Language: English
        Source/publisher: Human Rights Documentation Unit of the NCGUB (HRDU)
        Format/size: pdf (4.8MB)
        Date of entry/update: 13 March 2008


        Title: Compassionate Confrontation
        Date of publication: March 2008
        Description/subject: "...Metta, usually rendered as “loving-kindness” in English, is a strong wish for the well-being and happiness of all living things. A mind with metta is inclusive and nondiscriminatory and has the power to transform any situation. This is what the Buddha taught and exemplified. As the Burmese monks who participated in last September’s protests demonstrated, metta is not an attitude of passive acquiescence. Metta does not accept evil, but confronts it directly with a force that is its exact opposite. In times of trouble, the revered Sangha, or community of monks, cannot merely insulate itself from the suffering of ordinary people. The monks who protested in Burma showed that they are not just peace lovers, but peacemakers. They did not stop at praying for the benefit of the Burmese people, but took to the streets to oppose the malice manifested in the exclusionary politics of military domination..."
        Author/creator: Min Zin
        Language: English
        Source/publisher: "The Irrawaddy" Vol. 16, No. 3
        Format/size: html
        Date of entry/update: 27 April 2008


        Title: Stanley Van Tha ist zurück in der Schweiz â�" in Burma geht die Repression weiter.
        Date of publication: 18 February 2008
        Description/subject: Die allgemeine Lage in Burma hat sich seit den Protesten signifikant verschlechtert. 80 Prozent der Anführer der Mönche und der Studentengruppen, welche die Proteste anführten, sind im Gefängnis, der Rest ist auf der Flucht. Die burmesische Militärdiktatur schreckt vor ausgiebiger Folter nicht zurück, um sich durch das Aktivistennetzwerk zu arbeiten und auf ebenso brutale Art und Weise wurden weitere Proteste auf der Strasse umgehend unterdrückt. Im Januar wurden neue Bemühungen unternommen, den Internetzugang in Burma zu erschweren. Rolle von burmesischen Kindern; schweizer Asylpolitik; Stanley Van Tha; role of burmese children; suisse asylum policy;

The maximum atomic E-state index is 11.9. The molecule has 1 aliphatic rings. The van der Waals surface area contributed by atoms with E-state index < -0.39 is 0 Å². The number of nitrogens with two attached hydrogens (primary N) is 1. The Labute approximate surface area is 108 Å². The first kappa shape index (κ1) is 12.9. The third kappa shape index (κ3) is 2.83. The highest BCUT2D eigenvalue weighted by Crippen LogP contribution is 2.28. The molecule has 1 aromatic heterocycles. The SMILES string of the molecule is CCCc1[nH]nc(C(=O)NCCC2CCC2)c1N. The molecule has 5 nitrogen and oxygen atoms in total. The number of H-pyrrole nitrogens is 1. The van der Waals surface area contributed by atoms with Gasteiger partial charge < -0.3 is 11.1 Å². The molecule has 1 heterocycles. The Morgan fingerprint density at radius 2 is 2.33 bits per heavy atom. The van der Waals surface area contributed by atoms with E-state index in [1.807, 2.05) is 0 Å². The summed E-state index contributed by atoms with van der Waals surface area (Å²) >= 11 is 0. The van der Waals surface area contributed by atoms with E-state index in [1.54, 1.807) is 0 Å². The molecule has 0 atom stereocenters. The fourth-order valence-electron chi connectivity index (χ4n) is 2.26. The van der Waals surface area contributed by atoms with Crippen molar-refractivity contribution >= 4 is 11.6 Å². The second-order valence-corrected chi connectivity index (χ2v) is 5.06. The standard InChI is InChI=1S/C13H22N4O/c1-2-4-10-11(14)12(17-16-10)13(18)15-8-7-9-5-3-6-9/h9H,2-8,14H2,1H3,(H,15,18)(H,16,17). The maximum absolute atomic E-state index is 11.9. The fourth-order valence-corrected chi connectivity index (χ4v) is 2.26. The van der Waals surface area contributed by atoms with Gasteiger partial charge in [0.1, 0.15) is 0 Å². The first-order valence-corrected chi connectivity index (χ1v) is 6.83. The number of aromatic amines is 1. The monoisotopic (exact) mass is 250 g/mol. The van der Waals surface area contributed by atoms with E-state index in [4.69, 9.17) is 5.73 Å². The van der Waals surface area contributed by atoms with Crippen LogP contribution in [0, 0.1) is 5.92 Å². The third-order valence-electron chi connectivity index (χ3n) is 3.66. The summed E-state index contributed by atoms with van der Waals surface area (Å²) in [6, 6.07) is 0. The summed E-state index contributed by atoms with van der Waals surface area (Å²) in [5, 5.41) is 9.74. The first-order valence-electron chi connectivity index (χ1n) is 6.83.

Author/creator: Nina Sahdeva
        Language: German, Deutsch
        Source/publisher: Fairunterwegs
        Format/size: html
        Date of entry/update: 03 May 2008


        Title: Subdued but Unbowed
        Date of publication: February 2008
        Description/subject: "Fiery Pakokku monks who were in the forefront of anti-junta demonstrations have been under constant surveillance from authorities... A 35-year-old, slender, dark man with a long face wearing a white shirt and longyi is sitting in a teashop opposite a A-Nauk Taik, a famous monastery in western Pakokku. Many people, including the teashop owner, notice him. They know he is an undercover police officer assigned to watch the monks’ activities in A-Nauk Taik, also known as Mandalay Monastery. Pakokku residents said that since the September monk-led protests, the authorities have assigned various officers in plain clothes to areas surrounding Buddhist monasteries, many of which are also monastic schools that train monks in the higher Buddhist scriptures..."
        Author/creator: Kyo Wai
        Language: English
        Source/publisher: "The Irrawaddy" Vol. 16, No. 2
        Format/size: html
        Date of entry/update: 27 April 2008


        Title: The Lingering Question
        Date of publication: February 2008
        Description/subject: "Why didn’t the ethnic groups do more to help the September protesters? Nearly five months after the anti-regime demonstrations that shook Burma late last year, one central question is still waiting for a definitive answer: Couldn’t the ethnic groups have done more to support the protesters in Rangoon and other cities? As monks and lay protesters filled the streets, there was some speculation that the armed forces of the Karen National Liberation Army (KNLA) and the Shan State Army—South (SSA-S) might at the very least launch offensives to pin down Burma Army divisions in Karen and Shan State. At the height of the brutal crackdown on the demonstrations in Rangoon it was reported that government troops had been sent from Karen State to help suppress the protests..."
        Author/creator: Violet Cho and Shan Paung
        Language: English
        Source/publisher: "The Irrawaddy" Vol. 16, No. 2
        Format/size: html
        Date of entry/update: 27 April 2008


        Title: BURMA/MYANMAR: AFTER THE CRACKDOWN
        Date of publication: 31 January 2008